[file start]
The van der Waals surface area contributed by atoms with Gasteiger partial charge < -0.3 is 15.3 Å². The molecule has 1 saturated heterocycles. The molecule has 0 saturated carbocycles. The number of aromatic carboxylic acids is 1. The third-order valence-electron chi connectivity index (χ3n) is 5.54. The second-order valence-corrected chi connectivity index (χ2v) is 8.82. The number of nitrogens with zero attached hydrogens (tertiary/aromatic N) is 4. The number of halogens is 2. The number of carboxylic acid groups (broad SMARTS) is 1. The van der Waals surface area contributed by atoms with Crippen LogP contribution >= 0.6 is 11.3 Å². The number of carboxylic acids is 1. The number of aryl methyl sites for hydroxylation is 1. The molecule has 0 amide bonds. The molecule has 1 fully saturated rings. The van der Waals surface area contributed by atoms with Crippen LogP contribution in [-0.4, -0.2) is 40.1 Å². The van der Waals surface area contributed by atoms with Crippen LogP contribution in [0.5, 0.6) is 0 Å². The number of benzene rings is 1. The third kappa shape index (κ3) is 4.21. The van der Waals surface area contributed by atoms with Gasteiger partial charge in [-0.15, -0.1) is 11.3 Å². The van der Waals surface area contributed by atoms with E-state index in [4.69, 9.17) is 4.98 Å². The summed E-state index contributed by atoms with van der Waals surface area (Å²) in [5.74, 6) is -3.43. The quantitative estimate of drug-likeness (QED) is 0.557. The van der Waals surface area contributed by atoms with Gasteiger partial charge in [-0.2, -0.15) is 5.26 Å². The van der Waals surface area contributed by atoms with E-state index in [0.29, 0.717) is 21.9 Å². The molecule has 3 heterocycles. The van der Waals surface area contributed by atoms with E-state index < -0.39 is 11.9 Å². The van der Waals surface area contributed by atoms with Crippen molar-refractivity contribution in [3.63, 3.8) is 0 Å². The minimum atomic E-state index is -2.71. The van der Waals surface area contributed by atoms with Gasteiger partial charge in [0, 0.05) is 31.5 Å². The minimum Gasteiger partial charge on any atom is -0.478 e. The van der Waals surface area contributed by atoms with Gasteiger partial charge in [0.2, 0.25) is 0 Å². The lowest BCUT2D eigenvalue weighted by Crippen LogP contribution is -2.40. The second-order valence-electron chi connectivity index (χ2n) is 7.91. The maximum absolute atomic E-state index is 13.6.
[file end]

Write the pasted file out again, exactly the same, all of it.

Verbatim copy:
The van der Waals surface area contributed by atoms with Gasteiger partial charge < -0.3 is 15.3 Å². The molecule has 1 saturated heterocycles. The molecule has 0 saturated carbocycles. The number of aromatic carboxylic acids is 1. The third-order valence-electron chi connectivity index (χ3n) is 5.54. The second-order valence-corrected chi connectivity index (χ2v) is 8.82. The number of nitrogens with zero attached hydrogens (tertiary/aromatic N) is 4. The number of halogens is 2. The number of carboxylic acid groups (broad SMARTS) is 1. The van der Waals surface area contributed by atoms with Crippen LogP contribution >= 0.6 is 11.3 Å². The number of carboxylic acids is 1. The number of aryl methyl sites for hydroxylation is 1. The molecule has 0 amide bonds. The molecule has 1 fully saturated rings. The van der Waals surface area contributed by atoms with Crippen LogP contribution in [-0.4, -0.2) is 40.1 Å². The van der Waals surface area contributed by atoms with Crippen LogP contribution in [0.5, 0.6) is 0 Å². The number of benzene rings is 1. The third kappa shape index (κ3) is 4.21. The van der Waals surface area contributed by atoms with Gasteiger partial charge in [-0.15, -0.1) is 11.3 Å². The van der Waals surface area contributed by atoms with E-state index in [4.69, 9.17) is 4.98 Å². The summed E-state index contributed by atoms with van der Waals surface area (Å²) in [5.74, 6) is -3.43. The quantitative estimate of drug-likeness (QED) is 0.557. The van der Waals surface area contributed by atoms with Gasteiger partial charge in [-0.2, -0.15) is 5.26 Å². The van der Waals surface area contributed by atoms with E-state index in [0.29, 0.717) is 21.9 Å². The molecule has 3 heterocycles. The van der Waals surface area contributed by atoms with E-state index < -0.39 is 11.9 Å². The van der Waals surface area contributed by atoms with Crippen molar-refractivity contribution in [3.63, 3.8) is 0 Å². The minimum atomic E-state index is -2.71. The van der Waals surface area contributed by atoms with Gasteiger partial charge in [0, 0.05) is 31.5 Å². The minimum Gasteiger partial charge on any atom is -0.478 e. The van der Waals surface area contributed by atoms with Gasteiger partial charge in [0.2, 0.25) is 0 Å². The lowest BCUT2D eigenvalue weighted by Crippen LogP contribution is -2.40. The second-order valence-electron chi connectivity index (χ2n) is 7.91. The maximum absolute atomic E-state index is 13.6.